In regards to plastic or wax foundation, I use plastic. The bees will build out a wax foundation faster than a plastic foundation. However there was recently a Penn State study which confirmed the presence of a significant amount of coumaphos and fluvalante (miticides) and 4 other pesticides, on average, in purchased wax foundation. These chemical can create nasty synergies with bad consequences for the bees. If you use plastic foundation you still have some of this contaminated wax sprayed on but the amount is much lower than wax foundation. That is why to get certified “Naturally Grown” they insist you use plastic foundation.

    January 30, 2013

  • Tim H.

    With the Central Texas climate, do you prefer screened or solid bottom boards?

    Plastic or wax foundation?

    1 · January 30, 2013

    • Lisa K.

      Screened. This is also important to prevent mites because they fall through the screen and out of the hive. If you have a solid bottom board, the mites will just crawl back into the hive when they fall off.

      January 30, 2013

  • Barbara B.

    I found a beehive at our ranch in Smithville. Collected honey. Can I start a beekeeping operation with this hive? The honey tastes pretty good. There are tiny specks of dark powder or something in it. What is that?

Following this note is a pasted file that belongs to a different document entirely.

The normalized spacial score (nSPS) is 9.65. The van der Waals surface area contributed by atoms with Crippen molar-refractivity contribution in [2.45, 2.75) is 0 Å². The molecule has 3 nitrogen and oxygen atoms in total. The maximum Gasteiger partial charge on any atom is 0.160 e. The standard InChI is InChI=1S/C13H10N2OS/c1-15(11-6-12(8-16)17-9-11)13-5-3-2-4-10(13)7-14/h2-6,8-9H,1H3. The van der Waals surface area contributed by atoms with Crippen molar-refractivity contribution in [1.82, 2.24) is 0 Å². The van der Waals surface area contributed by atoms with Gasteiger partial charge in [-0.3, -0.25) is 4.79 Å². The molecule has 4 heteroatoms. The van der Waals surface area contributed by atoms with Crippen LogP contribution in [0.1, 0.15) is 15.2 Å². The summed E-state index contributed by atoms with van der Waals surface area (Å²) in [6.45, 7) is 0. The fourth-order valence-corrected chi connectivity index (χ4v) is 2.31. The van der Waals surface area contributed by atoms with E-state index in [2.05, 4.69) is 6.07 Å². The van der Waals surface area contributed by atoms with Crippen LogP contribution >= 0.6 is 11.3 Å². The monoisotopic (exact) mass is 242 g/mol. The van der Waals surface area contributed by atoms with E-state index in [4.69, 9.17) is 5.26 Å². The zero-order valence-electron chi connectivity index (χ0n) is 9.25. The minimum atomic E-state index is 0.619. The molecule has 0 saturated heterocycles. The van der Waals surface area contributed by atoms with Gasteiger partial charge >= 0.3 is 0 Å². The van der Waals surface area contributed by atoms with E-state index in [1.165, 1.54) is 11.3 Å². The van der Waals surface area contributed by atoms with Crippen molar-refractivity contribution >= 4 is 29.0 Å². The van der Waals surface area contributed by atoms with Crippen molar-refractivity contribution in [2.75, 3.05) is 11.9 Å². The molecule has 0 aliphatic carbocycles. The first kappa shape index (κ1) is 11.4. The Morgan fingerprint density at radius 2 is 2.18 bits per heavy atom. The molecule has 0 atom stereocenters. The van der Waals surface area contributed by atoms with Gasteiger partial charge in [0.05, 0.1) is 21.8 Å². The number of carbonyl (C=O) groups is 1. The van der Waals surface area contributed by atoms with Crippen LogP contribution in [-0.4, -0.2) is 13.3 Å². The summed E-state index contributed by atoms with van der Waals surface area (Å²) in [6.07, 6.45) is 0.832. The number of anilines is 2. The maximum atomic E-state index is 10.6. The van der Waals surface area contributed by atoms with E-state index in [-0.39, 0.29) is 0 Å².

January 28, 2013

    • Lance W.

      Hi Barbara,

      January 29, 2013

    • Lance W.

      Sorry, don't have enough info, can you send a pic? Specks could be granulation or perhaps carbon from a smoker, hard to know....As far as the hive, you should be able to use it if it has removable frames and was built by one of the bee supply companies. If it was handmade it may not be to normal specifications so future equipment may not fit.

      January 29, 2013

  • Malkah

    If one is allergic to bee stings, can one safely raise bees for honey, honey combs, pollination, etc.

    January 25, 2013

    • Thad B.

      Yes, I fall into that category. I get a monthly allergy shot from an allergist specifically for bee venum. I wasn't allergic to begin with, but then (after several stings when I first started out) I developed a severe reaction - such that any subsequent stings would be bad news for me. Now, stings are not an issue.

      January 25, 2013

    • Lisa K.

      It's not a matter of "if" you will get stung, it is when. Even working gentle hives, you will eventually get stung. I have had times when I was stung 5-8 times inspecting one hive. I personally, would not keep bees if I were allergic.

      January 25, 2013

  • Frances R. B.

    Yes, interested in attending.

    January 9, 2013

  • Lily

    The library's closed on our regular day (Feb 18) due to a holiday, so we are moving this month's meeting to the 11th.

    November 21, 2012